I was strongly tempted to call out, “It’s cold in those bullpens![*] They’ll bring you a bag lunch.”
I’ve been there.
April 16, 2018
Us homeless guys occupy a basement. It’s not like that sounds; basement is just where it is. We enter through a 12×30 excavated, concrete-walled, roofed area called the “smoke pit.” When we’re allowed to smoke, that’s where we do. At the south end of the smoke pit are stairs leading down from the ground-level parking lot. A 4′ ledge runs along the smoke pit at ground level.
So, to enter the joint, we come across the parking lot and line up at the top of those stairs, and then we’re allowed to go down the stairs, and, one by one, go in.
Today half a dozen of us were at the end of the line, waiting in the parking lot, and it began to rain. The guy behind me, an immigrant from _____ who’s come pretty regular for a few weeks, went to the north end of the ledge and began shouting down at those guys to double up the line, so those of us in the rain could get under the roof. I did not care. No one present did as he said.
Another guy, another immigrant from _____, standing at the top of the stairs, started shouting back.
This young man whom I’ve never seen before, wearing a blue-and-white striped dress shirt and dress pants and shoes and, notably, no name tag; came out of the building, pointed at the two guys, and said, “You and you. You both have to leave. Neither one of you is coming in tonight.”
The second guy shut up. The first one did not.
NOTE: Getting put out for one night isn’t, itself, a big deal. You can come back tomorrow.
The conclusion I come to is that Dress Shirt was an office worker from upstairs, whom the shouting had bothered. It’s extraordinary in that building that anyone not have a name tag.
Make no mistake, what followed was major drama. I smoked a half-pack of cigarettes while in that line today.
Dress Shirt stood by the first guy, and per the story he told later, told him five times to go to the end of the line (behind me). Each time, the guy — never moved — but instead answered that he’d been telling the guys below to make room for us under the roof. By the way, the rain had long since ended. Dress Shirt told him to leave, and again, the guy didn’t move.
Dress Shirt came our way, and made his way past us down the stairs and inside. (Pause.) When he came back out, he pointed the guy out to the peacekeepers and told them, “Call 911. Call 911 right now.” Steve did. So, the heat were on their way.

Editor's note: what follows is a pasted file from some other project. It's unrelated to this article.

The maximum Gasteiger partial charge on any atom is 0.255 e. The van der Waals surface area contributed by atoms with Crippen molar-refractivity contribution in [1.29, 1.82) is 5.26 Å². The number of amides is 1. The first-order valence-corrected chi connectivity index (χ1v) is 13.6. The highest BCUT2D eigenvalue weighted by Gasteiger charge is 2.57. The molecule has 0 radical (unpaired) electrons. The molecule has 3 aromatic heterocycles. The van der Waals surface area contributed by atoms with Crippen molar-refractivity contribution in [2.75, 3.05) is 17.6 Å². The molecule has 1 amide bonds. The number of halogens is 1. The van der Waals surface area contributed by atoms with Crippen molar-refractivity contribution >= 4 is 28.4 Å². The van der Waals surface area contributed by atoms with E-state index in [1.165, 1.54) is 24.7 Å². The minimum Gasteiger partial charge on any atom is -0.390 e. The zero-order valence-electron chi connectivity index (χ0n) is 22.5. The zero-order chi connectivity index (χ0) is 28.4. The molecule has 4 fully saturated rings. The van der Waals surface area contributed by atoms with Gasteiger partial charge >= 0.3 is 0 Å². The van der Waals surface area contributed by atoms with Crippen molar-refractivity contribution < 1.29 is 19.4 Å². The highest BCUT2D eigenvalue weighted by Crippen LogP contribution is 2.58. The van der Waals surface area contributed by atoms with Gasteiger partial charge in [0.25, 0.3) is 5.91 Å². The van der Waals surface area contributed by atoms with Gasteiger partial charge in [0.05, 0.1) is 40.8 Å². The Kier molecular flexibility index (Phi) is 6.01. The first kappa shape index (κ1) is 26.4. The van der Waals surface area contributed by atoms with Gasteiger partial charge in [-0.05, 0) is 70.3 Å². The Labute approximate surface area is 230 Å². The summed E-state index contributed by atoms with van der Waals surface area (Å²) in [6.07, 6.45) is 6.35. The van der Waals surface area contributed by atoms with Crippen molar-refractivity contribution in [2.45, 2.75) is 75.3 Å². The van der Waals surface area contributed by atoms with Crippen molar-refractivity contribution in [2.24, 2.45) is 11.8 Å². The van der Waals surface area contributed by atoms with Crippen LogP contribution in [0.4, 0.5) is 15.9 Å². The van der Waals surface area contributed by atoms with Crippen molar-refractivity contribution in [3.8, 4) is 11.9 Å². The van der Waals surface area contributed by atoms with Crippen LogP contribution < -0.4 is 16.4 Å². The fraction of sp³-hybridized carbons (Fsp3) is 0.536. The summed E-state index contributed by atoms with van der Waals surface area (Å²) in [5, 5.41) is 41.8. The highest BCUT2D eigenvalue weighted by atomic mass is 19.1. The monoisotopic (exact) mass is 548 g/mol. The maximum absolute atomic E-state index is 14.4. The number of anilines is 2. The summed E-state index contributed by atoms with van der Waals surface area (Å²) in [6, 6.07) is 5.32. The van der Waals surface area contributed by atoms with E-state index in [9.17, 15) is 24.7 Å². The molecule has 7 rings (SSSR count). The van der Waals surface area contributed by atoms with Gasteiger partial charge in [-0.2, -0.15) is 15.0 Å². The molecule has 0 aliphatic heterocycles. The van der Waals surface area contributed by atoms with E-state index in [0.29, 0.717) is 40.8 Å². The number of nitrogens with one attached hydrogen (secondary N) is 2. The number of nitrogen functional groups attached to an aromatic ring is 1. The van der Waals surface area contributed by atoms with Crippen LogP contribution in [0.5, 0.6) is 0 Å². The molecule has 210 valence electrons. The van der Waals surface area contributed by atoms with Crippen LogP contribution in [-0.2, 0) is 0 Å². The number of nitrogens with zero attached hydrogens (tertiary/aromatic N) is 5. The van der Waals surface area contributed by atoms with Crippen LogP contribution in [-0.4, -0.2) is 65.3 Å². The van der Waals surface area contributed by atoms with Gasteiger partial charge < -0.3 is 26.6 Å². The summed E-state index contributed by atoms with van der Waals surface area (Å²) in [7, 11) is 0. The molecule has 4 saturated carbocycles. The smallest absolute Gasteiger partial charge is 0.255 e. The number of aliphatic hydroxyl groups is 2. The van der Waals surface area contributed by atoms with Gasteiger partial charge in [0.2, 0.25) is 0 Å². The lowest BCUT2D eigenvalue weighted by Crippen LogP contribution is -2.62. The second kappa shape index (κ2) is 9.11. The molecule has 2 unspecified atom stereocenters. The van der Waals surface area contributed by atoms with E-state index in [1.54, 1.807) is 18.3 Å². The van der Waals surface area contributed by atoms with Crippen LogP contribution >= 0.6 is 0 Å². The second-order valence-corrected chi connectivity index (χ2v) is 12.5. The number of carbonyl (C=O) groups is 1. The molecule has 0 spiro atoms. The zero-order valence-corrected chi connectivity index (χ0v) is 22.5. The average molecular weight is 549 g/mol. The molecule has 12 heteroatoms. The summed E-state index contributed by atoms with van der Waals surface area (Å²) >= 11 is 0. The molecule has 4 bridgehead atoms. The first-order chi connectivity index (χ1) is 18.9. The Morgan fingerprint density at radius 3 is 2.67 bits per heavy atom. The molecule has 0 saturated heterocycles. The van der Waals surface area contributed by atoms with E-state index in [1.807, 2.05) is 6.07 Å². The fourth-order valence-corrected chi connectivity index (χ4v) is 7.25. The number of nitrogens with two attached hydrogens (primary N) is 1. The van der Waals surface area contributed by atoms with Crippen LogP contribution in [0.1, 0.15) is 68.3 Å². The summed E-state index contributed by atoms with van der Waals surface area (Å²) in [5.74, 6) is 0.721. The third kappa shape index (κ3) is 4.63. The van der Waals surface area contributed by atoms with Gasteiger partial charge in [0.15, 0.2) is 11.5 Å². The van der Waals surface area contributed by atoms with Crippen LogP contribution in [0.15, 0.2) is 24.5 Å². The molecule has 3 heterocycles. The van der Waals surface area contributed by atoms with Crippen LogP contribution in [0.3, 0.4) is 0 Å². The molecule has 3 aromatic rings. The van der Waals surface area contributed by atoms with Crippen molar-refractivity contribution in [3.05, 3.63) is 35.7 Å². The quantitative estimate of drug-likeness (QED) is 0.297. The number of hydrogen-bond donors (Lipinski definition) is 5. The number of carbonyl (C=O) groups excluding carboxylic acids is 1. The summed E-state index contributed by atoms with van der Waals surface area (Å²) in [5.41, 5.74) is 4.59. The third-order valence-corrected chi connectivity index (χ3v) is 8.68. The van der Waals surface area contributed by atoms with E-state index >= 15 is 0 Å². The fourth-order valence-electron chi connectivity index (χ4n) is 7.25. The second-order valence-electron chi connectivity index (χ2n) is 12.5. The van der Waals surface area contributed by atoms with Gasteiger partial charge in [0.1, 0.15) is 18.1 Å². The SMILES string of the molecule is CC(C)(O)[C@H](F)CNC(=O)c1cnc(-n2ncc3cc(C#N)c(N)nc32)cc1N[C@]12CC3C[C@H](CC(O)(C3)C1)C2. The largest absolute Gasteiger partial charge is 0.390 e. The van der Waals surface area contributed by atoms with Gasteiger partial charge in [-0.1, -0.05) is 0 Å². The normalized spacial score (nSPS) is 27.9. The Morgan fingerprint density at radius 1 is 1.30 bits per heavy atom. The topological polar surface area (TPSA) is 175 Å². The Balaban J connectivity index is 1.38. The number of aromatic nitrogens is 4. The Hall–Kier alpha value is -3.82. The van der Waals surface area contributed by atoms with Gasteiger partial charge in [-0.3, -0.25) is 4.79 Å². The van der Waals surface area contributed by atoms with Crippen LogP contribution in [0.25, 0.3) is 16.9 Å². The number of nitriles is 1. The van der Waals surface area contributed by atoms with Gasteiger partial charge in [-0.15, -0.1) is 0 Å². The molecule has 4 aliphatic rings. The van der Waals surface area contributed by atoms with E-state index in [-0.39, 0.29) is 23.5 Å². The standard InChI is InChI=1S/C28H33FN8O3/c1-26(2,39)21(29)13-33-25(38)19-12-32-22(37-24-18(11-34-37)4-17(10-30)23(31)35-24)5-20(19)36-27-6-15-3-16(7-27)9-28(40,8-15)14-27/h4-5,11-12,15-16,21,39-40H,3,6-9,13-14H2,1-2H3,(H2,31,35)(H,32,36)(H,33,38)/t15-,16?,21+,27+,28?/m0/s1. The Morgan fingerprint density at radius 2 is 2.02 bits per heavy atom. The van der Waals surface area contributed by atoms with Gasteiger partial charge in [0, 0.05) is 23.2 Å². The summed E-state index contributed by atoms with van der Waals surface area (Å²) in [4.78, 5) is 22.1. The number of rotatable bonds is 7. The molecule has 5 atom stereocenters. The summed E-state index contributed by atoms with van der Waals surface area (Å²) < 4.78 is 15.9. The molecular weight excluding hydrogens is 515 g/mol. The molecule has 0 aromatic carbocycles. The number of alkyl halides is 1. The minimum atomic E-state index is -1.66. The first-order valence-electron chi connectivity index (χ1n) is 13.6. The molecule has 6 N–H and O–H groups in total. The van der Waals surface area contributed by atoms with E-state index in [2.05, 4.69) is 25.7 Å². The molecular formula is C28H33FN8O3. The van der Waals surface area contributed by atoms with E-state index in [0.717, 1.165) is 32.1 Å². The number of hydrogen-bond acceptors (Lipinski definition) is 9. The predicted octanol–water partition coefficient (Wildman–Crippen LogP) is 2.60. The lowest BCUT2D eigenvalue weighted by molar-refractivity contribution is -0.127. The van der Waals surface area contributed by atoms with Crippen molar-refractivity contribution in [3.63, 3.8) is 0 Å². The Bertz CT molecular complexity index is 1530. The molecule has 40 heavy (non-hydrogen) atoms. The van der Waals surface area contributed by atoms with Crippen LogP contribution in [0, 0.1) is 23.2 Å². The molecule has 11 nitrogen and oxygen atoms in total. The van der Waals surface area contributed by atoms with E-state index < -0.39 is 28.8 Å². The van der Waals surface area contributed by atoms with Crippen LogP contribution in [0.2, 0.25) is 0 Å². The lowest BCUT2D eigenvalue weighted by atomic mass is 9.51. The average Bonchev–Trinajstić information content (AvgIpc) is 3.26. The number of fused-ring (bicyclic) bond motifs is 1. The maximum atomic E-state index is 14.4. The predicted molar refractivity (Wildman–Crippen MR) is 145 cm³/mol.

Once you’re told to leave the premises, what you did doesn’t matter. If you don’t leave, you’re trespassing and subject to arrest.
The guy came down into the smoke pit, and stood there, away from the line.
Pete came, who is, like, major big shot, and told the guy to leave. He said, “What did I do?” Pete asked his name. His answer was to ask Pete his name, and I was non-plussed that Pete did not answer. He said, “Who’s in charge?” Pete said, “He is,” indicating Dress Shirt. The guy said, “Who’s he? I’ve never seen him before.”
Maybe because he’s a big shot, yo.
Pete again told him to leave, and he answered that he’d been telling the guys to make room under the roof.
The accused normally tells only half the story.
He left out the part about being told five times to go to the end of the line.
Dress Shirt came out, pointed at the guy, and said, “You’re banned from the premises. Go away and don’t ever come back. Your presence is not welcome here.”
NOTE: That is a big deal, the most severe penalty possible. You can’t ever come back, and no other shelter in the region is anywhere near as desirable as this one. Many guys sleep outside rather than stay at another shelter.
An intern came out and tried to persuade the guy to leave rather than get arrested. His answer to every suggestion was, “What did I do? What did I do?”
In the end, he left before police came. But he can never come back.
how you’re treated
depends how you act.
April 20, 2018
Is it the same?
[*]The holding cells at Baltimore’s Central Booking are notoriously frigid. Not as frigid as my ex, but still really cold.